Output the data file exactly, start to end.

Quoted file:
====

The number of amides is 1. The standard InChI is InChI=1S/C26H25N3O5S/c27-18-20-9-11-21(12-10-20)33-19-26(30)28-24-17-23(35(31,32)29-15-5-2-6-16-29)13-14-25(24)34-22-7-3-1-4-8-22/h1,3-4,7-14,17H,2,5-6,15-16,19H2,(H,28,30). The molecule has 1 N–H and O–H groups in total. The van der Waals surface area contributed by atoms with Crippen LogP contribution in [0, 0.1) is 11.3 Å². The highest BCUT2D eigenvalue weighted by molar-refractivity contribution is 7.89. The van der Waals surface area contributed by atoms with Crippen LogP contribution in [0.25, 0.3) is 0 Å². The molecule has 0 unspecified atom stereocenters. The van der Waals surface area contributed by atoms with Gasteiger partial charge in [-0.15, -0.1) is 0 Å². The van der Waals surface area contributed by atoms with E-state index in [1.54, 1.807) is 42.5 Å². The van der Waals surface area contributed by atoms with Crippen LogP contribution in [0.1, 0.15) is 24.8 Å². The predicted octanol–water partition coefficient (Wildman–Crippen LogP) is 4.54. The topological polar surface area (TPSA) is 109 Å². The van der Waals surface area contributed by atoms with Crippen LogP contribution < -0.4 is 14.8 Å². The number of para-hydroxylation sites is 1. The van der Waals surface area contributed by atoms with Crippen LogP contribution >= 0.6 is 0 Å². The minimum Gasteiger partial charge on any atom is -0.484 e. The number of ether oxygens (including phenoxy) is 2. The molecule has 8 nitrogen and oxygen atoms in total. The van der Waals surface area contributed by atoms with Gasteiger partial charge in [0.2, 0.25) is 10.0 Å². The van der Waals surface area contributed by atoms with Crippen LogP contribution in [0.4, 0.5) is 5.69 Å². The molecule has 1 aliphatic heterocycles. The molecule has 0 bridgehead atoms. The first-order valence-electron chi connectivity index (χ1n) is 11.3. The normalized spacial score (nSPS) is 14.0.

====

The number of amides is 1. The standard InChI is InChI=1S/C26H25N3O5S/c27-18-20-9-11-21(12-10-20)33-19-26(30)28-24-17-23(35(31,32)29-15-5-2-6-16-29)13-14-25(24)34-22-7-3-1-4-8-22/h1,3-4,7-14,17H,2,5-6,15-16,19H2,(H,28,30). The molecule has 1 N–H and O–H groups in total. The van der Waals surface area contributed by atoms with Crippen LogP contribution in [0, 0.1) is 11.3 Å². The highest BCUT2D eigenvalue weighted by molar-refractivity contribution is 7.89. The van der Waals surface area contributed by atoms with Crippen LogP contribution in [0.25, 0.3) is 0 Å². The molecule has 0 unspecified atom stereocenters. The van der Waals surface area contributed by atoms with Gasteiger partial charge in [-0.15, -0.1) is 0 Å². The van der Waals surface area contributed by atoms with E-state index in [1.54, 1.807) is 42.5 Å². The van der Waals surface area contributed by atoms with Crippen LogP contribution in [0.1, 0.15) is 24.8 Å². The predicted octanol–water partition coefficient (Wildman–Crippen LogP) is 4.54. The topological polar surface area (TPSA) is 109 Å². The van der Waals surface area contributed by atoms with Crippen LogP contribution < -0.4 is 14.8 Å². The number of para-hydroxylation sites is 1. The van der Waals surface area contributed by atoms with Crippen LogP contribution >= 0.6 is 0 Å². The minimum Gasteiger partial charge on any atom is -0.484 e. The number of ether oxygens (including phenoxy) is 2. The molecule has 8 nitrogen and oxygen atoms in total. The van der Waals surface area contributed by atoms with Gasteiger partial charge in [0.2, 0.25) is 10.0 Å². The van der Waals surface area contributed by atoms with Crippen LogP contribution in [0.4, 0.5) is 5.69 Å². The molecule has 1 aliphatic heterocycles. The molecule has 0 bridgehead atoms. The first-order valence-electron chi connectivity index (χ1n) is 11.3. The normalized spacial score (nSPS) is 14.0.